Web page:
|Beck, Paul - University Of Arkansas|
|Anders, M - University Of Arkansas|
|Hubbell, D - University Of Arkansas|
|Gadberry, S - University Of Arkansas|
|Watkins, Brad - University Of Arkansas|
Submitted to: American Society of Animal Science Annual Meeting
Publication Type: Abstract Only
Publication Acceptance Date: 5/3/2012
Publication Date: 9/15/2012
Citation: Beck, P., Anders, M., Gunter, S.A., Hubbell, D., Gadberry, S., Watkins, B. 2012. Growing beef cattle: The future of stocker/backgrounding systems in beef production. Journal of Animal Science. Volume 90, Supplement 3, #598.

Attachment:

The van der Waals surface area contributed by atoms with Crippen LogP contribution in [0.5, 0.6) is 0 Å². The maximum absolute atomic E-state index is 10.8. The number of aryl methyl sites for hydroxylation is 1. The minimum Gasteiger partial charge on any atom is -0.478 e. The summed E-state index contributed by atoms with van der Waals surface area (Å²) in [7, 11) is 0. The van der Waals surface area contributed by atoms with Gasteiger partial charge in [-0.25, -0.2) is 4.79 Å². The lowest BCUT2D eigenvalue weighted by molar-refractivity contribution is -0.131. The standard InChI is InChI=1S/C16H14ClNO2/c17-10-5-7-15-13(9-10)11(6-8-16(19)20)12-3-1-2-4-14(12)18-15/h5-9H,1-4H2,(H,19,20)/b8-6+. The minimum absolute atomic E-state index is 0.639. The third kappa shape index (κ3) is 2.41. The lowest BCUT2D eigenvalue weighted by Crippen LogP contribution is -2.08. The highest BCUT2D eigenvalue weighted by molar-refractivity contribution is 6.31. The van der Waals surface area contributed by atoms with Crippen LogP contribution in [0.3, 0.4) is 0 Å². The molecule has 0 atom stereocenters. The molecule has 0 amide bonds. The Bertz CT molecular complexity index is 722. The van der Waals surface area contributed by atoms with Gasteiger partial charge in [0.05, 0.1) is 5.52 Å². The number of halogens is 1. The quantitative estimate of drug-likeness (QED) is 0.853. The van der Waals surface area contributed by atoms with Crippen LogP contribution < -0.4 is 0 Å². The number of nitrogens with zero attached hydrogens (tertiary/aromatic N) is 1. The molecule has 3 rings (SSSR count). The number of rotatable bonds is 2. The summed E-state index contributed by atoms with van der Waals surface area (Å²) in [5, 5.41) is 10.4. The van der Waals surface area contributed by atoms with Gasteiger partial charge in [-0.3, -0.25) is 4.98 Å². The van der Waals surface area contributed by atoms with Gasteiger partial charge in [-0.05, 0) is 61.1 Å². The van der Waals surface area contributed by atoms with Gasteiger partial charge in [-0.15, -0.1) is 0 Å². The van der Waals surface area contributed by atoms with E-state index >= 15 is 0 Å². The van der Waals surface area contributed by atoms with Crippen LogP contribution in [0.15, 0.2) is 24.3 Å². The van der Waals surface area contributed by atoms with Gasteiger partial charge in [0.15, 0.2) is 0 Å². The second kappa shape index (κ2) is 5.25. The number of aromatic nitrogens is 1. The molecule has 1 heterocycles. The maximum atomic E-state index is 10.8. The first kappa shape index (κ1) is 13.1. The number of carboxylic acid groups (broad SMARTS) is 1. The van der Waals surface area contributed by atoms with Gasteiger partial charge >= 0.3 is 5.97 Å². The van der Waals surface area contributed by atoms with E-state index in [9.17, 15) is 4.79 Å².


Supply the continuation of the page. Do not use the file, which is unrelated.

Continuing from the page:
Technical Abstract: Grazing small grain forage can be a profitable “2nd crop” for grain producers and an opportunity for retained ownership of weaned calves for cow-calf producers. The costs of conventional tillage methods and movement of soil nutrients into streams and watercourses creates a need for more sustainable production practices. Systems based research at the Livestock and Forestry Research Station near Batesville, AR and the Southwest Research and Extension Center near Hope, AR has been conducted over a 9-yr span to characterize the impacts of pasture systems on forage production, animal performance, soil quality, water runoff, and economics of stocker cattle enterprises. Compared to both bermudagrass or toxic endophyte infected tall fescue (the predominant forages in the Southeastern US), gains of growing cattle are increased by 80% with non-toxic endophyte infected tall fescue and 150% with small grain forages. Producers with spring calving cowherds can utilize these improved forages to accelerate stocker programs with retained calves. Economic analysis indicates a 99% improvement in net returns for producers retaining ownership of calves with these production systems. Rainfall simulation indicates that runoff volume and nutrient load does not differ between conventionally tilled fields and no-till fields in the spring prior to tillage when surface cover is similar. In the fall, following tillage operations, conventionally tilled fields had 4-times greater runoff, 1.9-times greater N, and 3.2-times greater P leaving the field in runoff compared with no-till. Total natural rainfall runoff from conventionally tilled wheat fields were 2-times greater than that from no-till fields with 2.5 cm rainfall events yet were 4-times greater with 6.25 cm rainfall events. Soil analysis shows that soil aggregate content was greater in no-till compared with conventional till, indicating greater soil porosity, improved water infiltration rate and reduced erositivity of soil. Carbon content of no-till soils was 50% greater than conventional tillage indicating increased C sequestration. Together, these studies show that production systems can be designed that provide improved production economics, increased soil quality and carbon sequestration, and reduced nutrient loads of streams and water ways that also do not decrease productivity of pastures.